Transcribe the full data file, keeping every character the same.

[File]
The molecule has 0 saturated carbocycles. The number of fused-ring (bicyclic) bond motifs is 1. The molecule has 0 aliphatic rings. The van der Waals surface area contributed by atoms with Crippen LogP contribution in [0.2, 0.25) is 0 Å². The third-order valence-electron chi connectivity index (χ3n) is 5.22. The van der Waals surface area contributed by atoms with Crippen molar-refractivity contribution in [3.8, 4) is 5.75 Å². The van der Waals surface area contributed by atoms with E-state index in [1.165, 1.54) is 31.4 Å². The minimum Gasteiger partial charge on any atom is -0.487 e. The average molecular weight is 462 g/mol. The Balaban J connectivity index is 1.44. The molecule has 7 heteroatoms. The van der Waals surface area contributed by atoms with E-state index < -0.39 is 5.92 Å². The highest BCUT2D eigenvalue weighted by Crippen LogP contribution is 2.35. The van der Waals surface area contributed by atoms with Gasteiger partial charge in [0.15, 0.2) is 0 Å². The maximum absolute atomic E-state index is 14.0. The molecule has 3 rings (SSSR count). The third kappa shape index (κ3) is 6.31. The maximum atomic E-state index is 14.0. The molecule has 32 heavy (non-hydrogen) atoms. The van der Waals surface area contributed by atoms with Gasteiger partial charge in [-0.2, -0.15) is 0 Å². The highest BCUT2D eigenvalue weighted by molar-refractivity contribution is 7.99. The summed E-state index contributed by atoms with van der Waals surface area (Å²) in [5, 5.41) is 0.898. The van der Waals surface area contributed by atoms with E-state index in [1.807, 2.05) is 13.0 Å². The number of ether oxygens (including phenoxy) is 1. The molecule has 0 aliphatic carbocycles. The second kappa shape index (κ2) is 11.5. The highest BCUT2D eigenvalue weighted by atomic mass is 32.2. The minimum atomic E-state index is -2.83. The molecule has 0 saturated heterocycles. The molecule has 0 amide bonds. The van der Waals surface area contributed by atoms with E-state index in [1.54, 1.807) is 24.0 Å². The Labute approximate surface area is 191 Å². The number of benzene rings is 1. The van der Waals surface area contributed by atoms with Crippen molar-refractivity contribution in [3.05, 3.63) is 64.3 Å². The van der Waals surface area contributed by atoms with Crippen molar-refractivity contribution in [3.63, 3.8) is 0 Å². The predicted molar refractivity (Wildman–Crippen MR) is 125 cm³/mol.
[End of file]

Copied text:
The molecule has 0 saturated carbocycles. The number of fused-ring (bicyclic) bond motifs is 1. The molecule has 0 aliphatic rings. The van der Waals surface area contributed by atoms with Crippen LogP contribution in [0.2, 0.25) is 0 Å². The third-order valence-electron chi connectivity index (χ3n) is 5.22. The van der Waals surface area contributed by atoms with Crippen molar-refractivity contribution in [3.8, 4) is 5.75 Å². The van der Waals surface area contributed by atoms with E-state index in [1.165, 1.54) is 31.4 Å². The minimum Gasteiger partial charge on any atom is -0.487 e. The average molecular weight is 462 g/mol. The Balaban J connectivity index is 1.44. The molecule has 7 heteroatoms. The van der Waals surface area contributed by atoms with E-state index < -0.39 is 5.92 Å². The highest BCUT2D eigenvalue weighted by Crippen LogP contribution is 2.35. The van der Waals surface area contributed by atoms with Gasteiger partial charge in [0.15, 0.2) is 0 Å². The maximum absolute atomic E-state index is 14.0. The molecule has 3 rings (SSSR count). The third kappa shape index (κ3) is 6.31. The maximum atomic E-state index is 14.0. The molecule has 32 heavy (non-hydrogen) atoms. The van der Waals surface area contributed by atoms with Gasteiger partial charge in [-0.2, -0.15) is 0 Å². The highest BCUT2D eigenvalue weighted by molar-refractivity contribution is 7.99. The summed E-state index contributed by atoms with van der Waals surface area (Å²) in [5, 5.41) is 0.898. The van der Waals surface area contributed by atoms with E-state index in [1.807, 2.05) is 13.0 Å². The number of ether oxygens (including phenoxy) is 1. The molecule has 0 aliphatic carbocycles. The second kappa shape index (κ2) is 11.5. The highest BCUT2D eigenvalue weighted by atomic mass is 32.2. The minimum atomic E-state index is -2.83. The molecule has 0 saturated heterocycles. The molecule has 0 amide bonds. The van der Waals surface area contributed by atoms with E-state index in [1.54, 1.807) is 24.0 Å². The Labute approximate surface area is 191 Å². The number of benzene rings is 1. The van der Waals surface area contributed by atoms with Crippen molar-refractivity contribution in [3.05, 3.63) is 64.3 Å². The van der Waals surface area contributed by atoms with Crippen molar-refractivity contribution in [3.63, 3.8) is 0 Å². The predicted molar refractivity (Wildman–Crippen MR) is 125 cm³/mol.